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Winners are announced in Stroll Business Plan Competition

Winners are announced in Stroll Business Plan Competition

A total of $60,000 in prize awards have been announced in the 2013 Strolling of the Heifers Vermont Business Plan Competition.

The competition is a collaboration of Strolling of the Heifers, a Brattleboro-based local foods advocacy organization, and Vermont Technical College, with additional partnership contributions by Vermont Small Business Development Center, Southern Vermont Community Action, and Vermont Interactive Television.

The competition features three divisions: one for existing businesses, one for new businesses and one for business plans by college students.

The winners are as follows:

In the new business category:

  • First Place, $10,000:  Robbins Mountain Enterprise, Gabriel O’Malley
  • Second Place: $8,000:  Mosaic Organic, Bonnie Paris
  • Third Place, $5,000:  Terra Funga, Peter Winslow
  • Runners-up, $1,500 each:  Whole Fire Farm, Susan Monahan; and Will Aldrich

In the existing business category:

  • First Place $10,000: Evening Song Farm, Kara Fitzgerald, Ryan Wood-Beauchamp
  • Second Place, $8,000:  Wild Flour Vermont Bakery, Patricia Austin
  • Third, $5,000:  Garden Arts Fresh Market & Country Store, Stephen Burzon
  • Runners-up, $1,500 each:  Fat Toad Farm, Calley Hastings; and Pastabilities, Dan Roscioli

In the student category:

  • First Place, $4,000:  Connor Killigrew
  • Second Place, $2,000:  Meg Urie
  • Third Place, $1,000:  AnnaJo Smith

The competition received nearly 120 registrations resulting in 104 completed initial applications, of which 60 submitted the required first-round business prospectuses. From these, 14 finalists were selected.

On June 5, the finalists made presentations to panels of judges at Marlboro College Graduate School in Brattleboro.

Judges selected finalists based on such criteria as: likelihood of success and job creation (direct or indirect). For instance, will the proposed business or expansion create new jobs opportunities, or positively affect other businesses such as suppliers or distributors, or make an ancillary impact such as drawing tourists to the area.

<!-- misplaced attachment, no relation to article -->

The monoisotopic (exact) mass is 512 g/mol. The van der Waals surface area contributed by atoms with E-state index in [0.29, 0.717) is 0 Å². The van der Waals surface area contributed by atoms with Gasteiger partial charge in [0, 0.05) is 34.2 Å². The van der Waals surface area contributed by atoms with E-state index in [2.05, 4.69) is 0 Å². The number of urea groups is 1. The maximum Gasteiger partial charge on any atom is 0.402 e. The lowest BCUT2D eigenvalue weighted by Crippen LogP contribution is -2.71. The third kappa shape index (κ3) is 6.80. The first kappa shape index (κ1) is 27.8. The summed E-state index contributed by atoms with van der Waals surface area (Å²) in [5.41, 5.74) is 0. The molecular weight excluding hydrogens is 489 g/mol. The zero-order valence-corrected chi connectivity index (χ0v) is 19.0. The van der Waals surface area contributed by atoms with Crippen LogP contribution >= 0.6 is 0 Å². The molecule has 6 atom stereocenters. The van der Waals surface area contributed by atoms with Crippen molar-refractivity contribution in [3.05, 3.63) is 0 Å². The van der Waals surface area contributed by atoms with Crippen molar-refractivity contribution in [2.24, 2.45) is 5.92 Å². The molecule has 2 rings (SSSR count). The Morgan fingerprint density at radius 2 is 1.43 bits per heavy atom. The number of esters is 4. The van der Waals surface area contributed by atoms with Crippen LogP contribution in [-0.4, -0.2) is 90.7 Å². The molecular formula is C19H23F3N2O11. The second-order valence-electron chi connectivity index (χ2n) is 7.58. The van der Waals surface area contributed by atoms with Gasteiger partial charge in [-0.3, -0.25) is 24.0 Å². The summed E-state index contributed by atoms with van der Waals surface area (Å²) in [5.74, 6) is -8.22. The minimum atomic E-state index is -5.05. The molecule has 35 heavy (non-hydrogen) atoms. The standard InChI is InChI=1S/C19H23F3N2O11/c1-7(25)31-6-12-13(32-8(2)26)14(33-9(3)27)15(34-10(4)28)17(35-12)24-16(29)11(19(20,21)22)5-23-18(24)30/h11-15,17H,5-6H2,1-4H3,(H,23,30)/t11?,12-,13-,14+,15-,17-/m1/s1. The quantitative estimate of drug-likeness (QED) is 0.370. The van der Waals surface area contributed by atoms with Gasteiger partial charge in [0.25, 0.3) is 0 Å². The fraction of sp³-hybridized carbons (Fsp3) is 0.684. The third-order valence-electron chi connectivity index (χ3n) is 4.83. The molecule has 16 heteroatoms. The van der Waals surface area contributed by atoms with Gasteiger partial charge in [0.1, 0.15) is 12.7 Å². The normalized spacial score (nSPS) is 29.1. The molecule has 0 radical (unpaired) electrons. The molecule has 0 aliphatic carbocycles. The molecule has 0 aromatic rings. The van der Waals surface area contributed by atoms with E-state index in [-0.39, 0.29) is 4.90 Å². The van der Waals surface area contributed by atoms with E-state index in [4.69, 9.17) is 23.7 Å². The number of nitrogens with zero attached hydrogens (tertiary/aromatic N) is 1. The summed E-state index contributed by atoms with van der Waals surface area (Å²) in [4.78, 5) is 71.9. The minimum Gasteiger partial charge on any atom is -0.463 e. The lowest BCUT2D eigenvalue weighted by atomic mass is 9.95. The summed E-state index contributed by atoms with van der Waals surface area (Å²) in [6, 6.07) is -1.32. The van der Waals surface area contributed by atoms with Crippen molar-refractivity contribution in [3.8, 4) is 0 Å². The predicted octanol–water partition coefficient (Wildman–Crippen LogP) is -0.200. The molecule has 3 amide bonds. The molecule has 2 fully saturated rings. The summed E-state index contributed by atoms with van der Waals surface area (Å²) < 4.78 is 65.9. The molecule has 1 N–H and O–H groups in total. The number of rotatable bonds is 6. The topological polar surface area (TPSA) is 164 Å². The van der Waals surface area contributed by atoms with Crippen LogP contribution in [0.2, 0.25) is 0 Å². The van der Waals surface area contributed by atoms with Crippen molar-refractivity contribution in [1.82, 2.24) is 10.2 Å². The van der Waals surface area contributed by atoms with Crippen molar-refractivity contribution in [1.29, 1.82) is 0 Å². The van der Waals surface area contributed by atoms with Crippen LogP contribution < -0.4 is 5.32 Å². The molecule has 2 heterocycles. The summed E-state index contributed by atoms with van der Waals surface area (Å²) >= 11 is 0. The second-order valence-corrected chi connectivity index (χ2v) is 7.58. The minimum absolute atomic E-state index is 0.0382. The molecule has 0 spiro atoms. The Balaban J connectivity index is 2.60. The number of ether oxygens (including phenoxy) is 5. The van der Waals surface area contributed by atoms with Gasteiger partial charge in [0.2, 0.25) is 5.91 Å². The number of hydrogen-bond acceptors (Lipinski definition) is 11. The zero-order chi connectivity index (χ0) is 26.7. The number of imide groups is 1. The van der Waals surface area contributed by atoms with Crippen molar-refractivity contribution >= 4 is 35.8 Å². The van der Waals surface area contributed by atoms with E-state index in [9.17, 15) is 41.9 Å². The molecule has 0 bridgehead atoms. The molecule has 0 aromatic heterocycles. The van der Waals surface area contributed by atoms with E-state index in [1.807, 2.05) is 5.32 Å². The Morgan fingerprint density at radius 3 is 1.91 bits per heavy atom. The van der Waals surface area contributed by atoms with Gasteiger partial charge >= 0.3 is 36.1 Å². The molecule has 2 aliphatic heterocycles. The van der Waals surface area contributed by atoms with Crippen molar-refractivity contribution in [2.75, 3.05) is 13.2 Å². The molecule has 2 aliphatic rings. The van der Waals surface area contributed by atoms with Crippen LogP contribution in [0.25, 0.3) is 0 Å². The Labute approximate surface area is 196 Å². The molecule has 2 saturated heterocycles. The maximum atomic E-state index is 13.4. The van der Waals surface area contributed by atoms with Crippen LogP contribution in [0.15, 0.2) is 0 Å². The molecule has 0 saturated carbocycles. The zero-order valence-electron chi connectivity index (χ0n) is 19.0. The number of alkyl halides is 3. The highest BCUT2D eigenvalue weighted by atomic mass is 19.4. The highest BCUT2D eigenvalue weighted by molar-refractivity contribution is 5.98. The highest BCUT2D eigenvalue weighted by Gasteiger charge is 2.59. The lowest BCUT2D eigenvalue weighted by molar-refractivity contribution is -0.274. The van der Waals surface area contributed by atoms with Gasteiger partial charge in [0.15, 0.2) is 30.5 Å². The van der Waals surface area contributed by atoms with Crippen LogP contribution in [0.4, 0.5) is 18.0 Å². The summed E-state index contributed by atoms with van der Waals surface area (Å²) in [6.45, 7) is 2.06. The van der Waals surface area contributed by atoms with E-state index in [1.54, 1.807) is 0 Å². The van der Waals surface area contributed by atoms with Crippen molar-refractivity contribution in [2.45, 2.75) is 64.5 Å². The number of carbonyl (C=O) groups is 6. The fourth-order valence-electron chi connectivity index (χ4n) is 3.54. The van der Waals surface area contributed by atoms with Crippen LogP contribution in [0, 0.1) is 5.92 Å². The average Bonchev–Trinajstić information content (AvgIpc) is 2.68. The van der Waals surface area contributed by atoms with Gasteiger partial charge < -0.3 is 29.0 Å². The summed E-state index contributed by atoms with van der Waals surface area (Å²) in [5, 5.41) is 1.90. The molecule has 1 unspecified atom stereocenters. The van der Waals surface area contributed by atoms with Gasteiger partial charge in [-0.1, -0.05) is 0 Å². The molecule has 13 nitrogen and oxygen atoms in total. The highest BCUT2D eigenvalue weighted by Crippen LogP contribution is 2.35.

A total of 18 community members volunteered as judges for the competition. Each judge sat on a six-member panel, which was responsible for reviewing and rating submissions and selecting finalists in one of the four designated subdivisions of the competition. The judges represent multiple business sectors including finance, agriculture and food processing.

Finalists will had access to assistance in preparing their business plans and presentations from Vermont Small Business Development Center and Southeast Vermont Community Action. Each finalist will also receive a copy of “The Plan: A Step-By-Step Business Plan Workbook” from VSBDC.

The competition was open to for-profit businesses throughout Vermont. New and existing businesses will compete in separate categories, and there is a student division as well. Existing businesses are defined as those who have operated for 6 months or more and have revenue up to $500,000. New businesses are in the early concept stage or in operation for less than 6 months, with minimal revenue. The student category was open to any student or team of students enrolled at a Vermont college-level institution.

Strolling of the Heifers, based in Brattleboro, Vermont, was founded in 2001 with the goal of helping to save and sustain family farms by connecting people with healthy local food. Annually in June, it presents the Strolling of the Heifers Parade, in which heifer calves and other farm animals, bedecked with flowers, are led up Brattleboro’s Main Street. When it’s over, the crowd follows the parade to the Slow Living Expo for food, entertainment, education, and fun. Both the parade and expo and the main financial vehicle that support the year round initiatives that support the mission of Strolling of the Heifers.  Annually, Strolling of the Heifers also presents the Slow Living Summit conference in Brattleboro focused on sustainable economies, communities and policies.  The annual farm/food business plan competition began in 2011 as a local contest organized in partnership with the Brattleboro Development Credit Corporation, with a vision to expand statewide. On the web:

Vermont Technical College is the only public institution of higher learning in Vermont whose mission is applied education. One of the five Vermont State Colleges, Vermont Tech serves students from throughout Vermont, New England, and beyond at its two residential campuses in Williston and Randolph Center, regional campuses in Brattleboro and Bennington and at six nursing sites located throughout the state. Our academic programs encompass a wide range of engineering technology, agricultural, health, and business fields that are vital to producing the knowledge workers need most by employers in the state and in the region. On the web: